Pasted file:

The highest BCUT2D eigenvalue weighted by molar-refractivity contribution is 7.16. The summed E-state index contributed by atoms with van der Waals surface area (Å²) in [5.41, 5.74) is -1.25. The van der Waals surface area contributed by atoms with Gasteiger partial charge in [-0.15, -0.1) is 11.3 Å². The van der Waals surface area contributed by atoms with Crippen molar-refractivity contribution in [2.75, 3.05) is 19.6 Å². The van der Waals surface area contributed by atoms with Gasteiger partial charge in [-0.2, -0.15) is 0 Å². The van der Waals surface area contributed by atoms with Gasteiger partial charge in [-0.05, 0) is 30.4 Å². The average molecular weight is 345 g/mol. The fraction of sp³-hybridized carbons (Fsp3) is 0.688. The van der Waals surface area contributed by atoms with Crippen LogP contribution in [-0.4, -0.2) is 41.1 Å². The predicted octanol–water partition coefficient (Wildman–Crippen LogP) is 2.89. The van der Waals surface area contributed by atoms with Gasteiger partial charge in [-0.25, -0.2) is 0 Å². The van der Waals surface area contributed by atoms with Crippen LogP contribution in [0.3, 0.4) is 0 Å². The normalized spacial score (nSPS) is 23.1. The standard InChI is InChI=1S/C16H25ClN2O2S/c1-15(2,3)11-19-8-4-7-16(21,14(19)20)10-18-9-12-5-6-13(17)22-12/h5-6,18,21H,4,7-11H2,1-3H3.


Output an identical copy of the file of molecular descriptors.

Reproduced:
The highest BCUT2D eigenvalue weighted by molar-refractivity contribution is 7.16. The summed E-state index contributed by atoms with van der Waals surface area (Å²) in [5.41, 5.74) is -1.25. The van der Waals surface area contributed by atoms with Gasteiger partial charge in [-0.15, -0.1) is 11.3 Å². The van der Waals surface area contributed by atoms with Crippen molar-refractivity contribution in [2.75, 3.05) is 19.6 Å². The van der Waals surface area contributed by atoms with Gasteiger partial charge in [-0.2, -0.15) is 0 Å². The van der Waals surface area contributed by atoms with Gasteiger partial charge in [-0.05, 0) is 30.4 Å². The average molecular weight is 345 g/mol. The fraction of sp³-hybridized carbons (Fsp3) is 0.688. The van der Waals surface area contributed by atoms with Crippen LogP contribution in [-0.4, -0.2) is 41.1 Å². The predicted octanol–water partition coefficient (Wildman–Crippen LogP) is 2.89. The van der Waals surface area contributed by atoms with Gasteiger partial charge in [-0.25, -0.2) is 0 Å². The van der Waals surface area contributed by atoms with Crippen LogP contribution in [0.3, 0.4) is 0 Å². The normalized spacial score (nSPS) is 23.1. The standard InChI is InChI=1S/C16H25ClN2O2S/c1-15(2,3)11-19-8-4-7-16(21,14(19)20)10-18-9-12-5-6-13(17)22-12/h5-6,18,21H,4,7-11H2,1-3H3.